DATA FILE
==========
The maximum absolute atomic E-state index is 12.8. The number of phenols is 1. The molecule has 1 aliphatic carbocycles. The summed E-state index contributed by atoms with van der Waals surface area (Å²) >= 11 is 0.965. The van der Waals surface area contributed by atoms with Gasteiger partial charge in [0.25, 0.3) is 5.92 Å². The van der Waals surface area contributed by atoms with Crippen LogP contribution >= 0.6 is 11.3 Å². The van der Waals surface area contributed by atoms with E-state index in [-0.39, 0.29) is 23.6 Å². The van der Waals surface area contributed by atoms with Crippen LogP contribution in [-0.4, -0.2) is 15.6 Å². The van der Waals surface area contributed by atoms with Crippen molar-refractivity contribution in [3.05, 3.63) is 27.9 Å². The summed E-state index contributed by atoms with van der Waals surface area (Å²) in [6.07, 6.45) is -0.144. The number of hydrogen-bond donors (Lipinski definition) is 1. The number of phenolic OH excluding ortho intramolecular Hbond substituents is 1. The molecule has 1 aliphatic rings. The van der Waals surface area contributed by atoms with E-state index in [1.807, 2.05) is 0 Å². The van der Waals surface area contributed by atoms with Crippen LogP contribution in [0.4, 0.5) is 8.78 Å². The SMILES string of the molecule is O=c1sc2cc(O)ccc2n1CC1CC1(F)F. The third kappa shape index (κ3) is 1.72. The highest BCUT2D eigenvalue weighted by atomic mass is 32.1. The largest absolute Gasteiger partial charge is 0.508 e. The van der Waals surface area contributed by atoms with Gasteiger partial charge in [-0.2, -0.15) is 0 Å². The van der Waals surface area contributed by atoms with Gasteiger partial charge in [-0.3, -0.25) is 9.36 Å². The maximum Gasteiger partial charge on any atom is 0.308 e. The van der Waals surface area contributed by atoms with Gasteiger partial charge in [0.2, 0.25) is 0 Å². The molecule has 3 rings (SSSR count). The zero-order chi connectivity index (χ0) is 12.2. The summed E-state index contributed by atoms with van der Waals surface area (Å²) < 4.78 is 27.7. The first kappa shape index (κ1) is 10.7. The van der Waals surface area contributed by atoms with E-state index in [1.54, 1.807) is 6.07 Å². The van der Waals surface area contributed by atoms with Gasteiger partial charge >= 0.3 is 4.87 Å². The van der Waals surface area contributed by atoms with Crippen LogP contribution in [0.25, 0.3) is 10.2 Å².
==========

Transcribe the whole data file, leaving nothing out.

The maximum absolute atomic E-state index is 12.8. The number of phenols is 1. The molecule has 1 aliphatic carbocycles. The summed E-state index contributed by atoms with van der Waals surface area (Å²) >= 11 is 0.965. The van der Waals surface area contributed by atoms with Gasteiger partial charge in [0.25, 0.3) is 5.92 Å². The van der Waals surface area contributed by atoms with Crippen LogP contribution >= 0.6 is 11.3 Å². The van der Waals surface area contributed by atoms with E-state index in [-0.39, 0.29) is 23.6 Å². The van der Waals surface area contributed by atoms with Crippen LogP contribution in [-0.4, -0.2) is 15.6 Å². The van der Waals surface area contributed by atoms with Crippen molar-refractivity contribution in [3.05, 3.63) is 27.9 Å². The summed E-state index contributed by atoms with van der Waals surface area (Å²) in [6.07, 6.45) is -0.144. The number of hydrogen-bond donors (Lipinski definition) is 1. The number of phenolic OH excluding ortho intramolecular Hbond substituents is 1. The molecule has 1 aliphatic rings. The van der Waals surface area contributed by atoms with E-state index in [1.807, 2.05) is 0 Å². The van der Waals surface area contributed by atoms with Crippen LogP contribution in [0.4, 0.5) is 8.78 Å². The SMILES string of the molecule is O=c1sc2cc(O)ccc2n1CC1CC1(F)F. The third kappa shape index (κ3) is 1.72. The highest BCUT2D eigenvalue weighted by atomic mass is 32.1. The largest absolute Gasteiger partial charge is 0.508 e. The van der Waals surface area contributed by atoms with Gasteiger partial charge in [-0.2, -0.15) is 0 Å². The van der Waals surface area contributed by atoms with Gasteiger partial charge in [-0.3, -0.25) is 9.36 Å². The maximum Gasteiger partial charge on any atom is 0.308 e. The van der Waals surface area contributed by atoms with Gasteiger partial charge in [0.2, 0.25) is 0 Å². The molecule has 3 rings (SSSR count). The zero-order chi connectivity index (χ0) is 12.2. The summed E-state index contributed by atoms with van der Waals surface area (Å²) < 4.78 is 27.7. The first kappa shape index (κ1) is 10.7. The van der Waals surface area contributed by atoms with E-state index in [1.54, 1.807) is 6.07 Å². The van der Waals surface area contributed by atoms with Gasteiger partial charge >= 0.3 is 4.87 Å². The van der Waals surface area contributed by atoms with Crippen LogP contribution in [0.25, 0.3) is 10.2 Å².